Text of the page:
©JEAN MILLAY , Ph.D., taught parapsychology for eight years, served as president of the Parapsychology Research Group, and was an editor/contributor to Silver Threads: Twenty-five Years of Parapsychology Research. Her recent book, Multidimensional Mind: Remote Viewing in Hyperspace, focuses on her 30 years of research into psi phenomena, hypnosis, trance states, channeling, shamanism, and the EEG effects of entrainment with lights, sound, and chemistry. She and Dr. Tim Scully created the Brain-wave Biofeedback Light Sculpture —the impetus for her research on the effects of brainwave synchronization. Her movie, The Psychedelic Experience, won a film festival prize in 1965.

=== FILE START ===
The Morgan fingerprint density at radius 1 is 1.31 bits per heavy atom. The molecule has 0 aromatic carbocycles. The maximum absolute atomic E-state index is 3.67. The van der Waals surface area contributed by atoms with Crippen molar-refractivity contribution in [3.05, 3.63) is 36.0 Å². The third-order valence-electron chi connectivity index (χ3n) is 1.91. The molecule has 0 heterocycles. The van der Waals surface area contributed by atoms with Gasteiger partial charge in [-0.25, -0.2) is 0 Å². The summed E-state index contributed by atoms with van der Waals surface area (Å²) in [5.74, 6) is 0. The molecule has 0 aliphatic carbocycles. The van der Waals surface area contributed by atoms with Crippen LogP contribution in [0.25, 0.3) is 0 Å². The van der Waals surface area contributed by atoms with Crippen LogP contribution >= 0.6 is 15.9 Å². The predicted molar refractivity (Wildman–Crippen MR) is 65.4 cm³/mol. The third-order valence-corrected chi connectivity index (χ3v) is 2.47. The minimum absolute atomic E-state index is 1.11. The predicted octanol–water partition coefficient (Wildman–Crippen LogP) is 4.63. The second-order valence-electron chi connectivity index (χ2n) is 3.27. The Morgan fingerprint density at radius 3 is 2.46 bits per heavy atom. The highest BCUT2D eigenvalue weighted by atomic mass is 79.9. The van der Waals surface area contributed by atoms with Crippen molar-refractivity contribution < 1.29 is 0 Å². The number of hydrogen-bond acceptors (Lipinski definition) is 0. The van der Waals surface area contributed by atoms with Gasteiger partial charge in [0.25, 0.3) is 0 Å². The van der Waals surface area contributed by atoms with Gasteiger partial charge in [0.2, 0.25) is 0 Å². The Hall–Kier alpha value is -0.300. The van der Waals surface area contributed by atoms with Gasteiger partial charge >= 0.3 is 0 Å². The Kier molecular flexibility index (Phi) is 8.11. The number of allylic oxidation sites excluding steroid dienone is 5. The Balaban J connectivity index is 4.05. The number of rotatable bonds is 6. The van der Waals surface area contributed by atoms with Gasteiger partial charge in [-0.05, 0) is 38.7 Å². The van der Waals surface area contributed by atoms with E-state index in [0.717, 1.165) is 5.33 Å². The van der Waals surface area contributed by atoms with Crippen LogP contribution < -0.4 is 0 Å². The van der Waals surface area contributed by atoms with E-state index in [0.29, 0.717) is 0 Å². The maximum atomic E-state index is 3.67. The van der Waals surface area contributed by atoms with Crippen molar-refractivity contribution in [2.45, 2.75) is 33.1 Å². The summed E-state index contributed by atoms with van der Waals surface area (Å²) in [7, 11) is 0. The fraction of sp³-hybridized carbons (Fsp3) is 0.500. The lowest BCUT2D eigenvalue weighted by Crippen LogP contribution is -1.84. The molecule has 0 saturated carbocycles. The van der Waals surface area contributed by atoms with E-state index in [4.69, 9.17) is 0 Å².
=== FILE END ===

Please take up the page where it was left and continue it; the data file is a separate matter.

Filmmaker Jean Millay Presents her 1965 film "The Psychedelic Experience."
Dr. Timothy Leary provides the voice-over introduction, and Dr. Ralph Metzner provides the voice-over guidance for the traveler. The rest is mostly abstract imagery inspired by Benny's life changing peyote experience in 1963, and by Leary and Metzner's book of the same name. The music was composed and played by Ravi Shankar on sitar with Alla Rakha playing the tabla. It was played and recorded while the musicians watched the film. The film was created by Jean Millay, Ph.D., and Allan Willis.

From Multidimensional Mind: Remote Viewing in Hyperspace,
by Jean Millay, Ph.D